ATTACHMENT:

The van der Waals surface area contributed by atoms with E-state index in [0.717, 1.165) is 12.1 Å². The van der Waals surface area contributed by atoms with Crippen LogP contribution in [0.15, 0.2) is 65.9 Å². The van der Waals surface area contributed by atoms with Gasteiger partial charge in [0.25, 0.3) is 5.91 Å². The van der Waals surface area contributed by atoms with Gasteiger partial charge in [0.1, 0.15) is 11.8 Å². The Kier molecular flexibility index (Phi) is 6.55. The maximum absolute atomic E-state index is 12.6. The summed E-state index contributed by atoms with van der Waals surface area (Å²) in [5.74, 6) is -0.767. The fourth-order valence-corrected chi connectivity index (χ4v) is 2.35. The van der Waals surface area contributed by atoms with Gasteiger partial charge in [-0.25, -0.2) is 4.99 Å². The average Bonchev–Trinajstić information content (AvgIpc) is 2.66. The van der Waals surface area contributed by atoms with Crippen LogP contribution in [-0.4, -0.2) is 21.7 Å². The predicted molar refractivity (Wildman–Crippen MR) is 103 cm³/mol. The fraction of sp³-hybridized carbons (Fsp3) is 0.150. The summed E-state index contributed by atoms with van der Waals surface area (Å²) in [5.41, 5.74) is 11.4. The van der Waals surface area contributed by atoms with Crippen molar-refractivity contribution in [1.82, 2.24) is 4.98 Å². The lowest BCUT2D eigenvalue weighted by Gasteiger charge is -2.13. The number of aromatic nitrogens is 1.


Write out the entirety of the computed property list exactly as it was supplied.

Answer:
The van der Waals surface area contributed by atoms with E-state index in [0.717, 1.165) is 12.1 Å². The van der Waals surface area contributed by atoms with Crippen LogP contribution in [0.15, 0.2) is 65.9 Å². The van der Waals surface area contributed by atoms with Gasteiger partial charge in [0.25, 0.3) is 5.91 Å². The van der Waals surface area contributed by atoms with Gasteiger partial charge in [0.1, 0.15) is 11.8 Å². The Kier molecular flexibility index (Phi) is 6.55. The maximum absolute atomic E-state index is 12.6. The summed E-state index contributed by atoms with van der Waals surface area (Å²) in [5.74, 6) is -0.767. The fourth-order valence-corrected chi connectivity index (χ4v) is 2.35. The van der Waals surface area contributed by atoms with Gasteiger partial charge in [-0.25, -0.2) is 4.99 Å². The average Bonchev–Trinajstić information content (AvgIpc) is 2.66. The van der Waals surface area contributed by atoms with Crippen LogP contribution in [-0.4, -0.2) is 21.7 Å². The predicted molar refractivity (Wildman–Crippen MR) is 103 cm³/mol. The fraction of sp³-hybridized carbons (Fsp3) is 0.150. The summed E-state index contributed by atoms with van der Waals surface area (Å²) in [5.41, 5.74) is 11.4. The van der Waals surface area contributed by atoms with Crippen molar-refractivity contribution in [1.82, 2.24) is 4.98 Å². The lowest BCUT2D eigenvalue weighted by Gasteiger charge is -2.13. The number of aromatic nitrogens is 1.